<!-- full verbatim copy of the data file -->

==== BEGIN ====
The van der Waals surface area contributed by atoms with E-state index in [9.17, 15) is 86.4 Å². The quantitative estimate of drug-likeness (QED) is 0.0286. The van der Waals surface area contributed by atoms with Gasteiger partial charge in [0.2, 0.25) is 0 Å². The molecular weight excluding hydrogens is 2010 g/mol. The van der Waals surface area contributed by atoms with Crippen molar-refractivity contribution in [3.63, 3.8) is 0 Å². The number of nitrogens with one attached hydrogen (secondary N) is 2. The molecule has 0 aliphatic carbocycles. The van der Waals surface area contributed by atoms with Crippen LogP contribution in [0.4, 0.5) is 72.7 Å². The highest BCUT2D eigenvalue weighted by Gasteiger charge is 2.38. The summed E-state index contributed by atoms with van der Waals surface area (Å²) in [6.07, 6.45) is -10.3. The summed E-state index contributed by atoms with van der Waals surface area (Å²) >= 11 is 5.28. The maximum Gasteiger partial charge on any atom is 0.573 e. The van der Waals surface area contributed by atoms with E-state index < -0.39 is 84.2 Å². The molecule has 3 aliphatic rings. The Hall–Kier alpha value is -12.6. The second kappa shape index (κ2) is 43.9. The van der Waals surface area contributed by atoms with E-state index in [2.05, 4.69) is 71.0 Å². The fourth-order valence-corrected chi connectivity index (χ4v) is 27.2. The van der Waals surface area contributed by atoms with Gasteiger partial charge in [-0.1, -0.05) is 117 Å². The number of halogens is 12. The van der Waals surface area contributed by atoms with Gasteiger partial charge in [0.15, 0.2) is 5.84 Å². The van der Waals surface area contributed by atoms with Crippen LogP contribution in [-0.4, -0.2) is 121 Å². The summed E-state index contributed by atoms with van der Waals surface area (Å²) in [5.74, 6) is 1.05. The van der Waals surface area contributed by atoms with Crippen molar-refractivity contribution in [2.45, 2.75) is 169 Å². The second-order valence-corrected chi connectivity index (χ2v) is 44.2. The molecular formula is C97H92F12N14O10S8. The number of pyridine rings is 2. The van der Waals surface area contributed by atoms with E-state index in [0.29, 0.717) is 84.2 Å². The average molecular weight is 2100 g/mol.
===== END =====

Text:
The van der Waals surface area contributed by atoms with E-state index in [9.17, 15) is 86.4 Å². The quantitative estimate of drug-likeness (QED) is 0.0286. The van der Waals surface area contributed by atoms with Gasteiger partial charge in [0.2, 0.25) is 0 Å². The molecular weight excluding hydrogens is 2010 g/mol. The van der Waals surface area contributed by atoms with Crippen molar-refractivity contribution in [3.63, 3.8) is 0 Å². The number of nitrogens with one attached hydrogen (secondary N) is 2. The molecule has 0 aliphatic carbocycles. The van der Waals surface area contributed by atoms with Crippen LogP contribution in [0.4, 0.5) is 72.7 Å². The highest BCUT2D eigenvalue weighted by Gasteiger charge is 2.38. The summed E-state index contributed by atoms with van der Waals surface area (Å²) in [6.07, 6.45) is -10.3. The summed E-state index contributed by atoms with van der Waals surface area (Å²) >= 11 is 5.28. The maximum Gasteiger partial charge on any atom is 0.573 e. The van der Waals surface area contributed by atoms with E-state index < -0.39 is 84.2 Å². The molecule has 3 aliphatic rings. The Hall–Kier alpha value is -12.6. The second kappa shape index (κ2) is 43.9. The van der Waals surface area contributed by atoms with E-state index in [2.05, 4.69) is 71.0 Å². The fourth-order valence-corrected chi connectivity index (χ4v) is 27.2. The van der Waals surface area contributed by atoms with Gasteiger partial charge in [-0.1, -0.05) is 117 Å². The number of halogens is 12. The van der Waals surface area contributed by atoms with Gasteiger partial charge in [0.15, 0.2) is 5.84 Å². The van der Waals surface area contributed by atoms with Crippen LogP contribution in [-0.4, -0.2) is 121 Å². The summed E-state index contributed by atoms with van der Waals surface area (Å²) in [5.74, 6) is 1.05. The van der Waals surface area contributed by atoms with Crippen molar-refractivity contribution in [2.45, 2.75) is 169 Å². The second-order valence-corrected chi connectivity index (χ2v) is 44.2. The molecular formula is C97H92F12N14O10S8. The number of pyridine rings is 2. The van der Waals surface area contributed by atoms with E-state index in [0.29, 0.717) is 84.2 Å². The average molecular weight is 2100 g/mol.